Vascular Closure Devices for Antegrade Punctures: The Evidence is Mounting

Editorial Commentary

Submitted on Thu, 09/13/2018 - 09:50
Authors

Sahil A. Parikh, MD, FACC, FSCAI

Division of Cardiology, Department of Medicine, Columbia University Medical Center/NY Presbyterian Hospital and the Columbia University College of Physicians and Surgeons, New York, New York

Citation
VASCULAR DISEASE MANAGEMENT 2018;15(9):E108-E109.

One of the key aspects of any endovascular procedure centers upon successfully gaining percutaneous vascular access. In fact, from a safety standpoint, perhaps equally important is the ability to achieve hemostasis upon procedural completion. Common femoral arterial access has historically been the primary site for diagnostic and therapeutic peripheral vascular procedures. The incidence of access-site complications, primarily bleeding and arterial injury requiring intervention (eg, pseudoaneurysm, access-site occlusion, arteriovenous fistulae) have continued to occur with finite and reproducible probability in the range of 1%-5%.1 The introduction and refinement of vascular closure devices (VCDs) were intended to improve the safety of vascular closure; however, this has been difficult to prove in a host of large studies.1-3 Nevertheless,VCDs are frequently utilized to enhance patient comfort by accelerating the time to hemostasis (TTH), time to ambulation (TTA), and time to discharge (TTD).1,2

Peripheral arterial disease (PAD) remains one of the primary risk factors for the development of an access-site complication, likely reflective of the presence of obstructive atherosclerosis at or near the puncture site making the achievement of hemostasis via VCD or manual compression (MC) difficult. And, despite the higher risk, the use of VCDs in peripheral arterial intervention has continued to grow as we emphasize the rapidity of turnover and same-day discharge in different venues of vascular care.2 When facing particularly complex infrainguinal PAD, interventionists frequently resort to antegrade common femoral artery puncture to better improve the probability of successfully crossing and treating complex disease, especially in the setting of critical limb ischemia. Historically, hemostasis at these access sites was achieved with the use of MC alone. However, over the years, several VCDs have been evaluated in investigator-initiated studies for the purpose of closing antegrade punctures, generally with significantly higher complication rates including bleeding.4-8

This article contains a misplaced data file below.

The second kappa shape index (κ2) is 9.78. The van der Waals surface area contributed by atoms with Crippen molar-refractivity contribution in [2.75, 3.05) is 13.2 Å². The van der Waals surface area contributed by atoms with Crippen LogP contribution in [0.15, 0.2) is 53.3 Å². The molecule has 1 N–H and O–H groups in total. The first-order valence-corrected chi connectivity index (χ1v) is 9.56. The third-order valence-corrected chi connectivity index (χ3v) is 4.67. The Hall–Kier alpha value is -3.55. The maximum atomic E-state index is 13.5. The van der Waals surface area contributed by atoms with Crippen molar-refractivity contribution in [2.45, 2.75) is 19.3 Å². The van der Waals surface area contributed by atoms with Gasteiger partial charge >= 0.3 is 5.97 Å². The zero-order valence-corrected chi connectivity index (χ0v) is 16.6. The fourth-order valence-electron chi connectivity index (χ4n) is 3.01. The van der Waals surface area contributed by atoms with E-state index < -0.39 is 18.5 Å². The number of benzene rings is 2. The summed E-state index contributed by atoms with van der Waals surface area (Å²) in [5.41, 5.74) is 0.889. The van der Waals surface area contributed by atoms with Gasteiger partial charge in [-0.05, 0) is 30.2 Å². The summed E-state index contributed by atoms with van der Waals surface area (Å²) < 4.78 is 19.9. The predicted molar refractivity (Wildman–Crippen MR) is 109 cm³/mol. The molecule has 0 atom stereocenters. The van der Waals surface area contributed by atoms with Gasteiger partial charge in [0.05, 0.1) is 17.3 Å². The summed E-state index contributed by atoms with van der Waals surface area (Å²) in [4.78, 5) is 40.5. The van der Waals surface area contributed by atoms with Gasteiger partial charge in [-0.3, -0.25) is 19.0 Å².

The VASCADEVascular Closure System has been approved by the United States Food and Drug Administration for the closure of arterial (2013) and more recently (2018) venous access sites. In the pivotal RESPECT trial, patients undergoing arterial interventions who received VASCADE as part of their hemostasis strategy experienced TTH of approximately 5.5 minutes, TTA of 5.0 hours, and TTD of 6.8 hours.9 In this edition of Vascular Disease Management, Walker et al report a prospectively collected registry of 52 patients with closure of an antegrade common femoral artery access site with the Vascade device.10

Five centers enrolled patients from January to August of 2017, with 94% of patients achieving complete follow-up to study completion. The data demonstrate that nearly all patients were systemically anticoagulated for interventions, more than half with unfractionated heparin and a large percentage with bivalirudin. And, despite this complex cohort of patients, only 1.9% had a major or minor complication, which is a relatively low rate in this difficult patient population. Moreover, TTH of 5.9 minutes, TTA of 4.9 hours, and TTD of 6.0 hours was observed.10 These are comparable and frequently numerically better compared with those observed in the RESPECT trial when retrograde puncture was performed. As such, the use of the VASCADE closure device in carefully selected patients during peripheral vascular intervention with an antegrade common femoral artery puncture appears to be safe compared with historical studies.

In conclusion, the use of VCDs in peripheral vascular intervention has become an increasingly accepted practice. However, in the treatment of complex PAD in which antegrade access is needed, the role of VCDs remains controversial and poorly studied. In this study, Walker et al report a newer-generation VCD that is well suited to the closure of antegrade access site in patients with complex PAD. These early registry data should now be subjected to greater scrutiny and perhaps a large, prospective randomized controlled trial, which should help accurately characterize the role of VASCADE in the PAD patient. 

REFERENCES

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7. Maxien D, Behrends B, Eberhardt KM, et al. Evaluation of the 6-F ExoSeal vascular closure device in antegrade femoral artery punctures. J Endovasc Ther. 2012;19:836-843.

8. Spiliopoulos S, Katsanos K, Karnabatidis D, Diamantopoulos A, Nikolaos C, Siablis D. Safety and efficacy of the StarClose vascular closure device in more than 1000 consecutive peripheral angioplasty procedures. J Endovasc Ther. 2011;18:435-443.

9. Hermiller JB, Leimbach W, Gammon R, et al.A prospective, randomized, pivotal trial of a novel extravascular collagen-based closure device compared to manual compression in diagnostic and interventional patients. J Invasive Cardiol. 2015;27:129-136.

10. Walker C, Keisz S, Bertolet B,Weatherford D, Nair PK, Shishehbor M. A multi-center, prospective, post-market registry to evaluate procedural outcomes using the Cardiva VASCADEVascular Closure System (VCS) for the management of femoral arteriotom after percutaneous endovascualar procedures via antegrade access. Vasc Dis Management. 2018;15(9):E102-E107.